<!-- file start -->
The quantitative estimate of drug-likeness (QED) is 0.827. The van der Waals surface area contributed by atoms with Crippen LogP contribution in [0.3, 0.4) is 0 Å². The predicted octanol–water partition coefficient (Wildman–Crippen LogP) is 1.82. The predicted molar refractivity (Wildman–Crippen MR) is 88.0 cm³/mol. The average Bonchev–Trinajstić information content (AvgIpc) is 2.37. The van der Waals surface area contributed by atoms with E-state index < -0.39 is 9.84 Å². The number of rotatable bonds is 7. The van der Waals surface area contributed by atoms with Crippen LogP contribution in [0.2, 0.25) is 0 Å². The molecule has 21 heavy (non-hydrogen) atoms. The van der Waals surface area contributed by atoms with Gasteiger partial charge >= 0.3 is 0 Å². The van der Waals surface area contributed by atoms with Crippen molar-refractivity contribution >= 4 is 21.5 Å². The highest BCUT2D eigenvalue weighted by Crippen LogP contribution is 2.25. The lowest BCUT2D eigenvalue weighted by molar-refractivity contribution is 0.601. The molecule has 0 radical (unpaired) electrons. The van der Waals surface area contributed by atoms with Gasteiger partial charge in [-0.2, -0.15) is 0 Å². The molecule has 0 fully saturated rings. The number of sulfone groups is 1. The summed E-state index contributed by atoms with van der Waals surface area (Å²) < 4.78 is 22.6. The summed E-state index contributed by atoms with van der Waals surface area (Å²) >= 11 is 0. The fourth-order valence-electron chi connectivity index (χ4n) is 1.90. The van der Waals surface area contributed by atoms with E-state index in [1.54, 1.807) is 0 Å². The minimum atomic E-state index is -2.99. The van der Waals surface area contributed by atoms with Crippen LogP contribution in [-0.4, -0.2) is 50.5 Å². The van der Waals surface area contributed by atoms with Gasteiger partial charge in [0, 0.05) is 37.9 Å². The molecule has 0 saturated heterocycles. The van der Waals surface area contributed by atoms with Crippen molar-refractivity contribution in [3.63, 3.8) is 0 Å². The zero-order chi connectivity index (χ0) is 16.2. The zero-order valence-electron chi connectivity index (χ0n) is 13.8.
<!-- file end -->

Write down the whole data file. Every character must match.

The quantitative estimate of drug-likeness (QED) is 0.827. The van der Waals surface area contributed by atoms with Crippen LogP contribution in [0.3, 0.4) is 0 Å². The predicted octanol–water partition coefficient (Wildman–Crippen LogP) is 1.82. The predicted molar refractivity (Wildman–Crippen MR) is 88.0 cm³/mol. The average Bonchev–Trinajstić information content (AvgIpc) is 2.37. The van der Waals surface area contributed by atoms with E-state index < -0.39 is 9.84 Å². The number of rotatable bonds is 7. The van der Waals surface area contributed by atoms with Crippen LogP contribution in [0.2, 0.25) is 0 Å². The molecule has 21 heavy (non-hydrogen) atoms. The van der Waals surface area contributed by atoms with Gasteiger partial charge >= 0.3 is 0 Å². The van der Waals surface area contributed by atoms with Crippen molar-refractivity contribution >= 4 is 21.5 Å². The highest BCUT2D eigenvalue weighted by Crippen LogP contribution is 2.25. The lowest BCUT2D eigenvalue weighted by molar-refractivity contribution is 0.601. The molecule has 0 radical (unpaired) electrons. The van der Waals surface area contributed by atoms with Gasteiger partial charge in [-0.2, -0.15) is 0 Å². The molecule has 0 fully saturated rings. The number of sulfone groups is 1. The summed E-state index contributed by atoms with van der Waals surface area (Å²) < 4.78 is 22.6. The summed E-state index contributed by atoms with van der Waals surface area (Å²) >= 11 is 0. The fourth-order valence-electron chi connectivity index (χ4n) is 1.90. The van der Waals surface area contributed by atoms with E-state index in [1.54, 1.807) is 0 Å². The minimum atomic E-state index is -2.99. The van der Waals surface area contributed by atoms with Crippen LogP contribution in [-0.4, -0.2) is 50.5 Å². The van der Waals surface area contributed by atoms with Gasteiger partial charge in [0, 0.05) is 37.9 Å². The molecule has 0 saturated heterocycles. The van der Waals surface area contributed by atoms with Crippen molar-refractivity contribution in [3.63, 3.8) is 0 Å². The zero-order chi connectivity index (χ0) is 16.2. The zero-order valence-electron chi connectivity index (χ0n) is 13.8.